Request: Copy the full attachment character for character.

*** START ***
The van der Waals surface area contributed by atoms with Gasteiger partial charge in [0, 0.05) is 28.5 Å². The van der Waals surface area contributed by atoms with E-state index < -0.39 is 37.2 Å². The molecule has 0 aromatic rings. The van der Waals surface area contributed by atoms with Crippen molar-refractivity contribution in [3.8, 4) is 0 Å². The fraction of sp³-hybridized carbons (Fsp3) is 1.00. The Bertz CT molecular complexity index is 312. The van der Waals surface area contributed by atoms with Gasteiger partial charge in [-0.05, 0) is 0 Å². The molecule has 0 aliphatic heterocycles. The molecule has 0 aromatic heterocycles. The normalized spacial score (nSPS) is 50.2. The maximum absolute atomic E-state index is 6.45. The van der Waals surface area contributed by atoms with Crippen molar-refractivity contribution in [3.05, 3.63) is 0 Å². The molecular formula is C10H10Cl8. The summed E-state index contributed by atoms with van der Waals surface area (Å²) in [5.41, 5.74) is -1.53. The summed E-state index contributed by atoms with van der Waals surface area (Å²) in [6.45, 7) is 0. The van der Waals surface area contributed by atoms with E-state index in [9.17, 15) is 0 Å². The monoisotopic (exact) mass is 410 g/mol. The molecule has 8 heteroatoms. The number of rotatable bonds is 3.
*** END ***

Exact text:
The van der Waals surface area contributed by atoms with Gasteiger partial charge in [0, 0.05) is 28.5 Å². The van der Waals surface area contributed by atoms with E-state index < -0.39 is 37.2 Å². The molecule has 0 aromatic rings. The van der Waals surface area contributed by atoms with Crippen molar-refractivity contribution in [3.8, 4) is 0 Å². The fraction of sp³-hybridized carbons (Fsp3) is 1.00. The Bertz CT molecular complexity index is 312. The van der Waals surface area contributed by atoms with Gasteiger partial charge in [-0.05, 0) is 0 Å². The molecule has 0 aliphatic heterocycles. The molecule has 0 aromatic heterocycles. The normalized spacial score (nSPS) is 50.2. The maximum absolute atomic E-state index is 6.45. The van der Waals surface area contributed by atoms with Crippen molar-refractivity contribution in [3.05, 3.63) is 0 Å². The molecular formula is C10H10Cl8. The summed E-state index contributed by atoms with van der Waals surface area (Å²) in [5.41, 5.74) is -1.53. The summed E-state index contributed by atoms with van der Waals surface area (Å²) in [6.45, 7) is 0. The van der Waals surface area contributed by atoms with E-state index in [9.17, 15) is 0 Å². The monoisotopic (exact) mass is 410 g/mol. The molecule has 8 heteroatoms. The number of rotatable bonds is 3.